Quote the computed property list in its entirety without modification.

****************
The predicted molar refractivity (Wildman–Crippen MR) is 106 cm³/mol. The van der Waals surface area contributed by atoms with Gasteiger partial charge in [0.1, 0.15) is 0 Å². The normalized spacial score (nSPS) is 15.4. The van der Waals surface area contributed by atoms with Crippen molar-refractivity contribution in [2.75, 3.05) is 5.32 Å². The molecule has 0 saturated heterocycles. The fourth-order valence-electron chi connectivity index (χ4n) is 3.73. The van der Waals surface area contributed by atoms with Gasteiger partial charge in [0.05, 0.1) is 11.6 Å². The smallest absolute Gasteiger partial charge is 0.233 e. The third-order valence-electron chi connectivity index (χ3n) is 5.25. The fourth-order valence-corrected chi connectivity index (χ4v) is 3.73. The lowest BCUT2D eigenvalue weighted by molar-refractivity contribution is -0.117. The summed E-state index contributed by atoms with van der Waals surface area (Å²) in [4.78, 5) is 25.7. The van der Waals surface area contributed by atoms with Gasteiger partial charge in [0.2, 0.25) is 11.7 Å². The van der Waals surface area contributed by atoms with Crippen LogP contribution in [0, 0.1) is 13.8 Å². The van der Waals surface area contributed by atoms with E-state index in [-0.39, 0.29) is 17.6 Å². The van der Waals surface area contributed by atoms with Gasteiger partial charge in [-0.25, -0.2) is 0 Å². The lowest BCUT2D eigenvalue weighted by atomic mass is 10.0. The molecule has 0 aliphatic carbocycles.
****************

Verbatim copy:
The predicted molar refractivity (Wildman–Crippen MR) is 106 cm³/mol. The van der Waals surface area contributed by atoms with Gasteiger partial charge in [0.1, 0.15) is 0 Å². The normalized spacial score (nSPS) is 15.4. The van der Waals surface area contributed by atoms with Crippen molar-refractivity contribution in [2.75, 3.05) is 5.32 Å². The molecule has 0 saturated heterocycles. The fourth-order valence-electron chi connectivity index (χ4n) is 3.73. The van der Waals surface area contributed by atoms with Gasteiger partial charge in [0.05, 0.1) is 11.6 Å². The smallest absolute Gasteiger partial charge is 0.233 e. The third-order valence-electron chi connectivity index (χ3n) is 5.25. The fourth-order valence-corrected chi connectivity index (χ4v) is 3.73. The lowest BCUT2D eigenvalue weighted by molar-refractivity contribution is -0.117. The summed E-state index contributed by atoms with van der Waals surface area (Å²) in [4.78, 5) is 25.7. The van der Waals surface area contributed by atoms with Gasteiger partial charge in [0.2, 0.25) is 11.7 Å². The van der Waals surface area contributed by atoms with Crippen LogP contribution in [0, 0.1) is 13.8 Å². The van der Waals surface area contributed by atoms with E-state index in [-0.39, 0.29) is 17.6 Å². The van der Waals surface area contributed by atoms with Gasteiger partial charge in [-0.25, -0.2) is 0 Å². The lowest BCUT2D eigenvalue weighted by atomic mass is 10.0. The molecule has 0 aliphatic carbocycles.